In 1991, George H.W. Bush agreed to clandestinely fund an Iraqi exile group and Chalabi was picked to head the operation, receiving a stipend of $340,000 per month. Actually, as the administration and the CIA saw it, that move was just window dressing to make it appear as if the U.S. was really doing something to overthrow Saddam.
In fact, they had no intention of getting the U.S. involved militarily. Nor did they want a popular uprising that could have brought the majority Shiites to power, and increase the influence of neighboring Iran. What they wanted was to topple Saddam by a military coup and replace him with a more tractable government of Sunni generals.
But Ahmed Chalabi had different ideas. Rather than the CIA using him, he would use them. He deployed his secret U.S. backing to get himself elected leader of the exile group, the Iraqi National Congress, then started dictating policy to an outraged CIA. His plan, to take power himself after a popular uprising, protected by an American military umbrella.
Incredibly, at the same time he was pocketing Washington’s money, Chalabi was also dickering with Iran. He calculated that to take power in Baghdad, he would also have to win the backing of America’s prime foe in the region, the mullahs in Tehran. And, for a while, he did. In fact, in 1995, by his cunning and deceit, Chalabi almost succeeded in provoking a U.S. military intervention in Iraq and a possible war between Iraq and its neighbors.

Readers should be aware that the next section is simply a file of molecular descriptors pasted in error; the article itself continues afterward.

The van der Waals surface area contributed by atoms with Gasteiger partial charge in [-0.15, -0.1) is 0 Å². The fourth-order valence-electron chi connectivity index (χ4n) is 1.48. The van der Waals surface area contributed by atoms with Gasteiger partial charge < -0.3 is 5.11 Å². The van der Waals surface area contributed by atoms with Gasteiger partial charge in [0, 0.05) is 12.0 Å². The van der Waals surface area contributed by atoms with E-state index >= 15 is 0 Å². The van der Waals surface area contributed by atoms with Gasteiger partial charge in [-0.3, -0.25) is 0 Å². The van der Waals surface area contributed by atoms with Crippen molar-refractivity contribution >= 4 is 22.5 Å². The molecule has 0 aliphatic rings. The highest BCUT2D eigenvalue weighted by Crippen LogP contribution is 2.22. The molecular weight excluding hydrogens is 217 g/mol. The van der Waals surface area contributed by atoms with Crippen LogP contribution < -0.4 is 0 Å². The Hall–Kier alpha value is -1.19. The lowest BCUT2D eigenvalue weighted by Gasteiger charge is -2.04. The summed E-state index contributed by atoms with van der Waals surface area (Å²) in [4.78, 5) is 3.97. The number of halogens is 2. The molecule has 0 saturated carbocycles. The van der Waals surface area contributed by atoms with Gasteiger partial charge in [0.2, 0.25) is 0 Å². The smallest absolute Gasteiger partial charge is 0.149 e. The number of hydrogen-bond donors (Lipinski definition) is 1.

When outraged government officials tried to rein him in, Chalabi turned to his powerful Washington backers. Over the years, they would include such figures as Steve Solarz, John Murphy, Douglas Feith, Richard Perle, Paul Wolfowitz, Scooter Libby and Dick Cheney. Shrewd, supposedly worldly men with brilliant Washington resumes, they were dazzled by Chalabi: he was an Iraqi De Gaulle, a George Washington. They ridiculed CIA and State Department experts and rode roughshod over their warnings.
In 2001, George W. Bush came to power and Chalabi’s lobby grew more shrill. To build their case to invade Iraq, the White House turned to Chalabi’s INC for hard evidence of Saddam’s WMD’s and his links with Al Qaeda. And, presto, Chalabi produced informants with precisely the tales required. After the invasion, when it was revealed that those informants were lying, Chalabi was unabashed.
Similarly, when Washington asked Chalabi to gather his much-vaunted thousand-man Iraqi army, only a motley 600 showed up, many of them Iranian-speaking with no knowledge of Arabic. Turned out they were mercenaries hired at $5000 a piece—on America’s tab.
Still Chalabi’s Washington fans were unfazed. When the U.S. occupied Iraq, the exile leader was appointed to key positions in the interim government—which he then milked to build his own political base as well as a huge personal fortune.